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Cast Iron/Steel Welding (repairing a crack)

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  • Cast Iron/Steel Welding (repairing a crack)

    I need some help with repairing a crack on one of our tractors. The location is on the steering gear box, its Holder A55 an articulated steered tractor (meaning the front half of the tractor turns. The tractor is German Made and from the Mid 70's I would assume it cast iron. I attached a photo of the location, its on one of the stiffening ribs. Its been like like this for quite sometime, maybe 20years or so, and finally my uncle wants to do something about it. We don;t believe its under pressue, its just houses the gears for the steering, kinda like a differential or transmission.

    I figure we will have to tear it all down and remove the housing off the tractor. What would you recommend for welding, stick or tig? And what type of rod/filler? The crack wraps around the rib, and is about 1-1/4 to 1-1/2" long.
    Attached Files

  • #2
    Crown alloys 255 would be my choice if its cast iron with a stick welder...Bob
    Bob Wright

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    • #3
      ENiFe-Cl

      If Crown's 255 is unavailable in your area, Lincoln's Softweld 55 or Harris Welco 65 are popular alternatives.
      "Bonne journe'e mes amis"

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      • #4
        Ni-Rod 55 would be our choice.
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        • #5
          Thanks guys, I will have to make a call tomorrow and see whats available, are these all stick rods? And can any of these be welded "cold" where I do not have to preheat? Or is it still better to preheat? What size rod and amperage would you recommend?

          Lastly, if they are not available what about a filler for tig?

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          • #6
            Ni- rod 55 is a stick rod. If ground out properly Very little preheat is necessaty. Keep the welds short & above all don't let it cool too quickly.
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            • #7
              The Crown 255 is little preheat also. I just take the chill off then start welding...Bob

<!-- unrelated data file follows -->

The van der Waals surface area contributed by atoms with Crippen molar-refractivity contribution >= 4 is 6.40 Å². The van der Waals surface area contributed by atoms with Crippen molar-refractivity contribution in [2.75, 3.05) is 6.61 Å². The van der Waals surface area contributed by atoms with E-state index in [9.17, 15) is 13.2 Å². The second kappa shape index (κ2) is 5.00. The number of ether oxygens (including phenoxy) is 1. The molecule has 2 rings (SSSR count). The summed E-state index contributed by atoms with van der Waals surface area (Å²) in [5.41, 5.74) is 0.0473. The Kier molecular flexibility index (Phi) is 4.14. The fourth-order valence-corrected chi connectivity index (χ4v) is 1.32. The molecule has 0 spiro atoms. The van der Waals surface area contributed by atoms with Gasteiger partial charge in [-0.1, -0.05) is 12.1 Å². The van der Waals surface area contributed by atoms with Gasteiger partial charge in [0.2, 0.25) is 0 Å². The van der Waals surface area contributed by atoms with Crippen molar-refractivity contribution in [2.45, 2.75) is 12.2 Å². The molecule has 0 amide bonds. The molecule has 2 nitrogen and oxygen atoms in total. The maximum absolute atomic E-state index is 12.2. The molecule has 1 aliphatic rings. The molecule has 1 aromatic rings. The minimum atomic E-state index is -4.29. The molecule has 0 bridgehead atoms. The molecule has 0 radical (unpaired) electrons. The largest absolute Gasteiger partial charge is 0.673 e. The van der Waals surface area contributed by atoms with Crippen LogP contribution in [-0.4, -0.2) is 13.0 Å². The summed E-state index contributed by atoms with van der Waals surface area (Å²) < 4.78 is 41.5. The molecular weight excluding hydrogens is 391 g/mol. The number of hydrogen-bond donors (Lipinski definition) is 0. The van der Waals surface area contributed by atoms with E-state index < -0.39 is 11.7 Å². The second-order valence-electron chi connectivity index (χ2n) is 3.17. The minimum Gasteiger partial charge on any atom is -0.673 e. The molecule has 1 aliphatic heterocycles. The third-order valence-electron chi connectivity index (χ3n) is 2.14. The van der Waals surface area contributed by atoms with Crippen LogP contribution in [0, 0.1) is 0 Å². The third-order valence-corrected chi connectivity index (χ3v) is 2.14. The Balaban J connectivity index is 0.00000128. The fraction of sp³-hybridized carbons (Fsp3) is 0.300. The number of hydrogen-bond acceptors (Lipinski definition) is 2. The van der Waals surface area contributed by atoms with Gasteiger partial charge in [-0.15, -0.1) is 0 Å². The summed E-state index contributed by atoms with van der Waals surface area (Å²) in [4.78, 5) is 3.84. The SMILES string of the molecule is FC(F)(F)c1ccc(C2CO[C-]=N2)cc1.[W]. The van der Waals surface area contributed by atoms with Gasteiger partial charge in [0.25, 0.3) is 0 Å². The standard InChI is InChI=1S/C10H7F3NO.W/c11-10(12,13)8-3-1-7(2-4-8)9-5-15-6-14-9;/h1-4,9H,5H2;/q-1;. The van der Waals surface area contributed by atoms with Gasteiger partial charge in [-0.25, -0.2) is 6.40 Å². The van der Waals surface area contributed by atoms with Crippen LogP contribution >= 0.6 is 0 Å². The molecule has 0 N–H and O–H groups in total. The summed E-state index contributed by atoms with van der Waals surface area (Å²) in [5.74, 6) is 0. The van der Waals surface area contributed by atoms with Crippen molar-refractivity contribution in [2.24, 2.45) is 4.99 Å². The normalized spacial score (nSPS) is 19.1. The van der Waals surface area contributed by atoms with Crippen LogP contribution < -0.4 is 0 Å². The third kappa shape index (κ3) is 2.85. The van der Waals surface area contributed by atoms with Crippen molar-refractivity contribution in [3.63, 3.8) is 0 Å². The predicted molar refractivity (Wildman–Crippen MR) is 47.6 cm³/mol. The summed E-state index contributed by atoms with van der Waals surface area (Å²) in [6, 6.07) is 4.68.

Bob Wright

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              • #8
                I 100% guarantee you that will crack once welded. Your going to super heat the area that is welded which will make it expand but the surrounding material won't let the metal expand so it than thickens slightly instead and than cools down it will shrink and you will get a crack beside the welded area. You can weld cast iron if it is the end or edge of a peice but in the middle of a piece it will crack. To repair it you should use a drilled and tapped pinning system for repairing the crack.
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                • #9
                  Originally posted by jrscgsr View Post
                  I 100% guarantee you that will crack once welded.
                  We all might as well sell our welders now ...Bob
                  Bob Wright

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                  • #10
                    Cast Iron Repairs

                    Originally posted by jrscgsr View Post
                    I 100% guarantee you that will crack once welded. Your going to super heat the area that is welded which will make it expand but the surrounding material won't let the metal expand so it than thickens slightly instead and than cools down it will shrink and you will get a crack beside the welded area. You can weld cast iron if it is the end or edge of a peice but in the middle of a piece it will crack. To repair it you should use a drilled and tapped pinning system for repairing the crack.
                    Drilling and pinning is not always possible, due to the location and nature of the cracks. Proper pre-heat (500-1200F), slow cooling, low currents and short welds are the key.

                    Many have made welding of cast iron to sound "mysterious." Once the material properties are understood and how castings are made, successful repairs can be made.

                    Gray cast iron (most common) has a high carbon content of 2%-4%. When the castings are formed, they are allowed to cool SLOWLY. As it cools, the carbon becomes a flaky form of graphite, giving the "gray" color and some of it's properties.

                    When it is welded, part of the "gray iron" is melted and an area adjacent to the weld area is rasied above "critical" temperature (1450F).